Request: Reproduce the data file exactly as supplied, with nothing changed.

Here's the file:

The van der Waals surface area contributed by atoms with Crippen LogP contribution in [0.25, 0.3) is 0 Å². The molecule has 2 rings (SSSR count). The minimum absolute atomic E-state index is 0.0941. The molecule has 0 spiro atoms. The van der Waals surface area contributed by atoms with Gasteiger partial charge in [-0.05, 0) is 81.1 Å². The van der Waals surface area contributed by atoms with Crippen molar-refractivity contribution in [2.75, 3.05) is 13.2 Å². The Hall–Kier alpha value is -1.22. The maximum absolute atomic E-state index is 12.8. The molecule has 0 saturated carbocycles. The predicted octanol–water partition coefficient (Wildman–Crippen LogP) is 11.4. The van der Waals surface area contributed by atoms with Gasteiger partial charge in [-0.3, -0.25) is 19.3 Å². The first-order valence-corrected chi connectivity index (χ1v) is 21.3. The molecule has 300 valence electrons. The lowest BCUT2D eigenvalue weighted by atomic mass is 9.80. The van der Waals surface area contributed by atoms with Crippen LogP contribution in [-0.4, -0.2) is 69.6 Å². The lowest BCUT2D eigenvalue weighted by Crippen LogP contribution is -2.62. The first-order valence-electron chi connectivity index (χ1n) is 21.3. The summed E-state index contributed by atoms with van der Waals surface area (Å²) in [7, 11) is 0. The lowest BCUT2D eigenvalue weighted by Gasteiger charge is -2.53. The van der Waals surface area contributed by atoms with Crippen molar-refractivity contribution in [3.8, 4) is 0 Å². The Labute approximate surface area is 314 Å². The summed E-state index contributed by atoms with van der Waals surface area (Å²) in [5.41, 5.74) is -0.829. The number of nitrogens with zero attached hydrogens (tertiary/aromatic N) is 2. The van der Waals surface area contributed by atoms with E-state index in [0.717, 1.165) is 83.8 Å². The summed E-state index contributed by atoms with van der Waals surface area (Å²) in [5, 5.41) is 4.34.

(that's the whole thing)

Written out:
The van der Waals surface area contributed by atoms with Crippen LogP contribution in [0.25, 0.3) is 0 Å². The molecule has 2 rings (SSSR count). The minimum absolute atomic E-state index is 0.0941. The molecule has 0 spiro atoms. The van der Waals surface area contributed by atoms with Gasteiger partial charge in [-0.05, 0) is 81.1 Å². The van der Waals surface area contributed by atoms with Crippen molar-refractivity contribution in [2.75, 3.05) is 13.2 Å². The Hall–Kier alpha value is -1.22. The maximum absolute atomic E-state index is 12.8. The molecule has 0 saturated carbocycles. The predicted octanol–water partition coefficient (Wildman–Crippen LogP) is 11.4. The van der Waals surface area contributed by atoms with Gasteiger partial charge in [-0.3, -0.25) is 19.3 Å². The first-order valence-corrected chi connectivity index (χ1v) is 21.3. The molecule has 300 valence electrons. The lowest BCUT2D eigenvalue weighted by atomic mass is 9.80. The van der Waals surface area contributed by atoms with Crippen LogP contribution in [-0.4, -0.2) is 69.6 Å². The lowest BCUT2D eigenvalue weighted by Crippen LogP contribution is -2.62. The first-order valence-electron chi connectivity index (χ1n) is 21.3. The summed E-state index contributed by atoms with van der Waals surface area (Å²) in [7, 11) is 0. The lowest BCUT2D eigenvalue weighted by Gasteiger charge is -2.53. The van der Waals surface area contributed by atoms with Crippen molar-refractivity contribution in [3.8, 4) is 0 Å². The Labute approximate surface area is 314 Å². The summed E-state index contributed by atoms with van der Waals surface area (Å²) in [5.41, 5.74) is -0.829. The number of nitrogens with zero attached hydrogens (tertiary/aromatic N) is 2. The van der Waals surface area contributed by atoms with E-state index in [0.717, 1.165) is 83.8 Å². The summed E-state index contributed by atoms with van der Waals surface area (Å²) in [5, 5.41) is 4.34.